- Automated test suite: Your app must have from day one a test suite that can be executed by running a single command on the command line. You must maintain a minimum level of 80% code coverage.
All teams to follow the Scrum software development process. This technique is a form of Agile software development introduced decades ago as a reaction to rigid and hierarchical development paradigms. Agile methods are well suited to small teams working in short development cycles, doing iterative software construction, minimal management, and relying a lot on testing. We cover this development process in-depth during the initial lectures.
In our version of Scrum, the project will be developed in sprints that are 1-week (occasionally 2-week) long. At the start of a sprint, the team gets together with their “customer” (impersonated by a coach) to decide on the set of features that will be implemented in the coming sprint. The list of features is prioritized by the customer, and every member of the dev team is responsible for implementing at least one feature per sprint. Consequently, features need to be sized so they can be built, tested, and integrated in one week. Complex features that might require more than 1 week of effort must be split into a collection of simpler features.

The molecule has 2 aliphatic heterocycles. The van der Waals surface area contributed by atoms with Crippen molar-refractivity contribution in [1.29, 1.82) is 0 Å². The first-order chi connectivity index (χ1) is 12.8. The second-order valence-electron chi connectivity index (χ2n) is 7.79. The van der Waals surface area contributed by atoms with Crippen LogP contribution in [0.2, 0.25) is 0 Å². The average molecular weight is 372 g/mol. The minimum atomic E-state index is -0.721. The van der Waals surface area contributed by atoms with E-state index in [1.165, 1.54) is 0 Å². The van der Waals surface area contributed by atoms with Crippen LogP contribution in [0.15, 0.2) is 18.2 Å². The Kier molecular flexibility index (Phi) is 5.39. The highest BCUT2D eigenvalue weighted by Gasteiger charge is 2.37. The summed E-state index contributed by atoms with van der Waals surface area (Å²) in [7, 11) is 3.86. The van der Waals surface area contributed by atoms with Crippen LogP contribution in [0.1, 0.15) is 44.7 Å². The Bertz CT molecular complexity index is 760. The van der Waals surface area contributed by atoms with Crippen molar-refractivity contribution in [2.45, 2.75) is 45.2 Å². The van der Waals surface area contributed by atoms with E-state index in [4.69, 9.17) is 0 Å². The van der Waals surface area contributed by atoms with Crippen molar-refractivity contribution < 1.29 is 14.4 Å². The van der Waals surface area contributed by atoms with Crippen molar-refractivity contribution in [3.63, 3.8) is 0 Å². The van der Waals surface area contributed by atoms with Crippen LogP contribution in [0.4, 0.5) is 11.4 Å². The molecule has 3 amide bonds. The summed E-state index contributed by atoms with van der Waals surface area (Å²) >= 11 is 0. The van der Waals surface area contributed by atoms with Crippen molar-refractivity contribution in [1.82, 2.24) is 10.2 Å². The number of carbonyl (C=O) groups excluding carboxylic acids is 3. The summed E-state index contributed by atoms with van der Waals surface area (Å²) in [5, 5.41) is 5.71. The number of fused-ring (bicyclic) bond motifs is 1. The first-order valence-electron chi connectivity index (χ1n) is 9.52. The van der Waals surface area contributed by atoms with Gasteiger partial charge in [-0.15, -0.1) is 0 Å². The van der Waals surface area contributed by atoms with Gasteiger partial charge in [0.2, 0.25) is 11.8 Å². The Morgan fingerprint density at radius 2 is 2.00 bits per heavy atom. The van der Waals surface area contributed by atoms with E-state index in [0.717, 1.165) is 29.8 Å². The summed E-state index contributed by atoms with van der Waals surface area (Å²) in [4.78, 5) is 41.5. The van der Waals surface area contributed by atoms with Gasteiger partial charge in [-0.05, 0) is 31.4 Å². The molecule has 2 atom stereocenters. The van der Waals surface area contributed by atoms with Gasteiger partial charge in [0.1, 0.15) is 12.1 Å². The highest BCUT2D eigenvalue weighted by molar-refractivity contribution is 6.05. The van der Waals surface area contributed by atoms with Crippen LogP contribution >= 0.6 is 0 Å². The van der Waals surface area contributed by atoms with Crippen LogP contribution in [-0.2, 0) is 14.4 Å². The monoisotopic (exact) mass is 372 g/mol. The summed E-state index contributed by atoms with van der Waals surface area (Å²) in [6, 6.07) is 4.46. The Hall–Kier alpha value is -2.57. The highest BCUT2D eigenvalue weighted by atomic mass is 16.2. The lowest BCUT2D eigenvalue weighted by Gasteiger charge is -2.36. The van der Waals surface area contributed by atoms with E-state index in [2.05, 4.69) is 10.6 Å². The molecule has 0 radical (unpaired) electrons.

Weekly sprint reviews and planning with the coaching team are mandatory. The coaching staff member will be acting as the customer for the application that the team is developing. In the meeting, the team will demonstrate the progress they achieved over the past week and will negotiate the set of features that they will deliver in the next week. You will be graded on your contribution to each week’s sprint and participation in the weekly meeting. Each team will have a specific time slot and location on Friday, to be determined after team formation.